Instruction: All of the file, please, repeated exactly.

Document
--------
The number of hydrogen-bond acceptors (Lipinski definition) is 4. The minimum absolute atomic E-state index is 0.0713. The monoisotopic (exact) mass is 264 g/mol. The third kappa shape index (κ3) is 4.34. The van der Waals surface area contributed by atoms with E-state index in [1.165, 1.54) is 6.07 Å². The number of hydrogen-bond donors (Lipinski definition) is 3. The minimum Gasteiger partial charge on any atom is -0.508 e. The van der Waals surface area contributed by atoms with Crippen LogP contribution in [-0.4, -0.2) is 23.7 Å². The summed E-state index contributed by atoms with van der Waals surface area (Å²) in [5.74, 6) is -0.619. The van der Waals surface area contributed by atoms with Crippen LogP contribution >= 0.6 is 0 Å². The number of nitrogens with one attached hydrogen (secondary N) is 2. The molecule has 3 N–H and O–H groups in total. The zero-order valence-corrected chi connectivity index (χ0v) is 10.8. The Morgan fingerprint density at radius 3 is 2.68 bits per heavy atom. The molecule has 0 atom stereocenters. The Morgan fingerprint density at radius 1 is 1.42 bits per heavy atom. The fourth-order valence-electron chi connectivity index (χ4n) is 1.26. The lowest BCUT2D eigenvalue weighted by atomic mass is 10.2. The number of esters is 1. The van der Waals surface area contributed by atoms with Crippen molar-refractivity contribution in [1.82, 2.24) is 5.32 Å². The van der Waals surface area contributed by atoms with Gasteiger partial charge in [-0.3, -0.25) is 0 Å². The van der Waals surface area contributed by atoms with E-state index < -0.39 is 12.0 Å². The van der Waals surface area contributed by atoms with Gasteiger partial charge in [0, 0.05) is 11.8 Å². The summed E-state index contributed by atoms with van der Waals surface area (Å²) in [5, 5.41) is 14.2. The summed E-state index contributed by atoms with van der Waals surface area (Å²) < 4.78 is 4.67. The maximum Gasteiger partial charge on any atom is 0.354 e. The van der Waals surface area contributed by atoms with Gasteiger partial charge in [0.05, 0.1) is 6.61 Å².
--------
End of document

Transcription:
The number of hydrogen-bond acceptors (Lipinski definition) is 4. The minimum absolute atomic E-state index is 0.0713. The monoisotopic (exact) mass is 264 g/mol. The third kappa shape index (κ3) is 4.34. The van der Waals surface area contributed by atoms with E-state index in [1.165, 1.54) is 6.07 Å². The number of hydrogen-bond donors (Lipinski definition) is 3. The minimum Gasteiger partial charge on any atom is -0.508 e. The van der Waals surface area contributed by atoms with Crippen LogP contribution in [-0.4, -0.2) is 23.7 Å². The summed E-state index contributed by atoms with van der Waals surface area (Å²) in [5.74, 6) is -0.619. The van der Waals surface area contributed by atoms with Crippen LogP contribution >= 0.6 is 0 Å². The number of nitrogens with one attached hydrogen (secondary N) is 2. The molecule has 3 N–H and O–H groups in total. The zero-order valence-corrected chi connectivity index (χ0v) is 10.8. The Morgan fingerprint density at radius 3 is 2.68 bits per heavy atom. The molecule has 0 atom stereocenters. The Morgan fingerprint density at radius 1 is 1.42 bits per heavy atom. The fourth-order valence-electron chi connectivity index (χ4n) is 1.26. The lowest BCUT2D eigenvalue weighted by atomic mass is 10.2. The number of esters is 1. The van der Waals surface area contributed by atoms with Crippen molar-refractivity contribution in [1.82, 2.24) is 5.32 Å². The van der Waals surface area contributed by atoms with Gasteiger partial charge in [-0.3, -0.25) is 0 Å². The van der Waals surface area contributed by atoms with E-state index < -0.39 is 12.0 Å². The van der Waals surface area contributed by atoms with Gasteiger partial charge in [0, 0.05) is 11.8 Å². The summed E-state index contributed by atoms with van der Waals surface area (Å²) in [5, 5.41) is 14.2. The summed E-state index contributed by atoms with van der Waals surface area (Å²) < 4.78 is 4.67. The maximum Gasteiger partial charge on any atom is 0.354 e. The van der Waals surface area contributed by atoms with Gasteiger partial charge in [0.05, 0.1) is 6.61 Å².